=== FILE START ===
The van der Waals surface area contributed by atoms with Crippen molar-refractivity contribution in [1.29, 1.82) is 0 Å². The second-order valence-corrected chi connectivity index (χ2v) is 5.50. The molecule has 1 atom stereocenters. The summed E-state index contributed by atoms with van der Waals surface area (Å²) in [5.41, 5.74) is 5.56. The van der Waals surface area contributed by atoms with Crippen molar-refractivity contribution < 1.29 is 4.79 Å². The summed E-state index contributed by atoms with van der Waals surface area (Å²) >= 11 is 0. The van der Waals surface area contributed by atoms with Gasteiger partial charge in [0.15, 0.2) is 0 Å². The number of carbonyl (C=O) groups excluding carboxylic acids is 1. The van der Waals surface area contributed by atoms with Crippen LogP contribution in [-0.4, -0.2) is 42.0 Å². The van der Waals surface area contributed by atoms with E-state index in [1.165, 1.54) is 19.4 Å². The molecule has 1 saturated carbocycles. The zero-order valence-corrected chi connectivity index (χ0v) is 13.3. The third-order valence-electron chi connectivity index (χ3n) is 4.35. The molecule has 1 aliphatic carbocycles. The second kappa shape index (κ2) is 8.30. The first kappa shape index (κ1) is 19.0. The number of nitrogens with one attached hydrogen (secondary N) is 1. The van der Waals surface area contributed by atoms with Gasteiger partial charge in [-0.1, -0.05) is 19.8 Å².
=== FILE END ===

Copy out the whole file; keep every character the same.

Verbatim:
The van der Waals surface area contributed by atoms with Crippen molar-refractivity contribution in [1.29, 1.82) is 0 Å². The second-order valence-corrected chi connectivity index (χ2v) is 5.50. The molecule has 1 atom stereocenters. The summed E-state index contributed by atoms with van der Waals surface area (Å²) in [5.41, 5.74) is 5.56. The van der Waals surface area contributed by atoms with Crippen molar-refractivity contribution < 1.29 is 4.79 Å². The summed E-state index contributed by atoms with van der Waals surface area (Å²) >= 11 is 0. The van der Waals surface area contributed by atoms with Gasteiger partial charge in [0.15, 0.2) is 0 Å². The number of carbonyl (C=O) groups excluding carboxylic acids is 1. The van der Waals surface area contributed by atoms with Crippen LogP contribution in [-0.4, -0.2) is 42.0 Å². The van der Waals surface area contributed by atoms with E-state index in [1.165, 1.54) is 19.4 Å². The molecule has 1 saturated carbocycles. The zero-order valence-corrected chi connectivity index (χ0v) is 13.3. The third-order valence-electron chi connectivity index (χ3n) is 4.35. The molecule has 1 aliphatic carbocycles. The second kappa shape index (κ2) is 8.30. The first kappa shape index (κ1) is 19.0. The number of nitrogens with one attached hydrogen (secondary N) is 1. The van der Waals surface area contributed by atoms with Gasteiger partial charge in [-0.1, -0.05) is 19.8 Å².